Climate change, environmental movements and transformations of rural space in Colombia
Climate and environmental changes are massively transforming agricultural spaces in many parts of the world: soil is losing organic matter due to warming between droughts and floods, insects and especially plant pests are multiplying more. In addition, there is erosion and destruction due to direct interventions in nature, such as extractive raw material extraction or monocultures. These changes are understood and perceived differently by the people affected. Perceptions of nature, land and climate are shaped by different local cultural traditions, but are increasingly intertwined with debates and environmental organizations of a global dimension. In addition, the large-scale projects of globally active extraction companies have a concrete impact on the ground.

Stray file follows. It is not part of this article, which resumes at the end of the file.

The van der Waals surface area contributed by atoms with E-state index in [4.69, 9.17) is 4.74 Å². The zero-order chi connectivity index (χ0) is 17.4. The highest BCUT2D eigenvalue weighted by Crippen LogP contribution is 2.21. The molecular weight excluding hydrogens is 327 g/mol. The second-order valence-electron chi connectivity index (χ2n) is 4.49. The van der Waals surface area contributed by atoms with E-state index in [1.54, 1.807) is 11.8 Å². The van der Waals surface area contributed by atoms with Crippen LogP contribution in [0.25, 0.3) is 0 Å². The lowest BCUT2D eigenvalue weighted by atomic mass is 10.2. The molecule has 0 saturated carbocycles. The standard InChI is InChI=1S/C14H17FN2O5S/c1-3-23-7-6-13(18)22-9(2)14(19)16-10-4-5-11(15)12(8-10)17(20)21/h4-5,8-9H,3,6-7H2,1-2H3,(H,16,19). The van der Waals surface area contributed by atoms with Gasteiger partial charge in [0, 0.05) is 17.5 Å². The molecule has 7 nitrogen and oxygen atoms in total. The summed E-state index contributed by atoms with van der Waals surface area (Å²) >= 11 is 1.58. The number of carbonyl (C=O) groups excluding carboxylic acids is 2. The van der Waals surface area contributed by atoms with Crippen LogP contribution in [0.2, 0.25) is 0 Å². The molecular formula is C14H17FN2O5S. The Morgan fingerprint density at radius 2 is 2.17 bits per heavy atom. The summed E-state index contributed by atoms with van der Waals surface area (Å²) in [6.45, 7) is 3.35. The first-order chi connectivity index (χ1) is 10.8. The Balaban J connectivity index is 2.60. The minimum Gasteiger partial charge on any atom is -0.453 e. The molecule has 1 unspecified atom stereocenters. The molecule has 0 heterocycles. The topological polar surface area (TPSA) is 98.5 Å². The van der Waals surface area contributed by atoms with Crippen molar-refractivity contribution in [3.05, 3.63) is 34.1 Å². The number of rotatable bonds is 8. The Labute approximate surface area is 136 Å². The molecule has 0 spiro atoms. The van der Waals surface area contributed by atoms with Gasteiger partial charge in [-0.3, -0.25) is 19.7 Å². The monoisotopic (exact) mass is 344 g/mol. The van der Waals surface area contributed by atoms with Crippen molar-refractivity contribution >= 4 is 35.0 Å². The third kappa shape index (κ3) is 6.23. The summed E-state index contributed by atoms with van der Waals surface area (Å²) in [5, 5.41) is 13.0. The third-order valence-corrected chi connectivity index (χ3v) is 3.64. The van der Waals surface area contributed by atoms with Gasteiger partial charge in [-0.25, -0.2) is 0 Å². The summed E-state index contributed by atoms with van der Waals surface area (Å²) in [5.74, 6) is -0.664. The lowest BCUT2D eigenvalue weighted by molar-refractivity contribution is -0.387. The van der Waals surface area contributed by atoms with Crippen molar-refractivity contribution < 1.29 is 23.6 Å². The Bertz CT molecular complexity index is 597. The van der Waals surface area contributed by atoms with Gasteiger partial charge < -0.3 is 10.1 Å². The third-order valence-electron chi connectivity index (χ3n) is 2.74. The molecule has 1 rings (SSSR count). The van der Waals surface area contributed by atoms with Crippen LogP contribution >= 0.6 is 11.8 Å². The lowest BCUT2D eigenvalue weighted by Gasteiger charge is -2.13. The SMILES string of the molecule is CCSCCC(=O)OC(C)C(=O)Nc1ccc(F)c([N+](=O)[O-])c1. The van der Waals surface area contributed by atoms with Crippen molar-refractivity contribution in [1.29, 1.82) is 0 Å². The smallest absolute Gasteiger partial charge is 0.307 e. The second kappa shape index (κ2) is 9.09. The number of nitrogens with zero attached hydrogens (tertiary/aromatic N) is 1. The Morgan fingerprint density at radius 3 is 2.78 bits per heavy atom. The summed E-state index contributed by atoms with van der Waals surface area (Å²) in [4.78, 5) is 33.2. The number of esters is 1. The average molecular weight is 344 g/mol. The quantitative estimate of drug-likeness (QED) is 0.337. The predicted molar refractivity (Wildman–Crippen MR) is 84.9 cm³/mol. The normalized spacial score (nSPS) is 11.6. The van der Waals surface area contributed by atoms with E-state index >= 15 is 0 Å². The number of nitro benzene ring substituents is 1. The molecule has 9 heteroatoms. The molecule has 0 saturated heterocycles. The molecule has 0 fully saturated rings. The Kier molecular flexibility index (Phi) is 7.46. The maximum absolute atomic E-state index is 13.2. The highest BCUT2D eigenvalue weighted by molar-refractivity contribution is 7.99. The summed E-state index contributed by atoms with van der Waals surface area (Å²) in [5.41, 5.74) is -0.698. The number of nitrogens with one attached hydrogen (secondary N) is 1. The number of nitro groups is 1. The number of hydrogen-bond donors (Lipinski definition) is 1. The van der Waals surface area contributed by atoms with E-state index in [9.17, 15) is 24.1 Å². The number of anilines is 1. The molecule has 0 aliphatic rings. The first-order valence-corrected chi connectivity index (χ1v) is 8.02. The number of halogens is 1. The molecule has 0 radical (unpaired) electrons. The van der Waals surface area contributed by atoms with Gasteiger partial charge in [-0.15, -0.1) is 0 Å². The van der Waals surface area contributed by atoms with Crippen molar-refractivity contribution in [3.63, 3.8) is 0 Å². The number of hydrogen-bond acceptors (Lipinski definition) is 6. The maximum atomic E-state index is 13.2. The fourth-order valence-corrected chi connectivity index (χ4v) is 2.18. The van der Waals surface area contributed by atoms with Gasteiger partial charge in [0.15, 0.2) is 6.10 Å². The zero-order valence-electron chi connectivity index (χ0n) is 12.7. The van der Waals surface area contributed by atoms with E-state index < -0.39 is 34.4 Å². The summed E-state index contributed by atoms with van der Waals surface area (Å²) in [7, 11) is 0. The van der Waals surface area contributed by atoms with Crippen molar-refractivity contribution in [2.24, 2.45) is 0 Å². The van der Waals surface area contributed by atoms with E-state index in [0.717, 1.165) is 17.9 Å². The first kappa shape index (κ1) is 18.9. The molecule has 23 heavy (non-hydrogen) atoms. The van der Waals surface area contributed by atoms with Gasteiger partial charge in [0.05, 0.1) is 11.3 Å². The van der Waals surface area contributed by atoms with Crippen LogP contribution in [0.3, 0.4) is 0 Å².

The research project investigates intersections of these multi-axial problems by examining exemplary conflicts over territories in Colombia. The project analyzes local responses to very concrete global environmental problems on the basis of the positions and context of environmental movements, peasant organizations and local political representatives.
Colombia is particularly suited for this research because of its protracted internal armed conflict, which in the departamentos of Santander and Norte de Santander also has a history of disputes over resource extraction. Mines and export industries have existed in this part of Colombia for over 200 years. Today, from the Páramo Santurbán to the Magdalena River, there are several large mining projects that directly affect various groups, from multinational companies to peasants.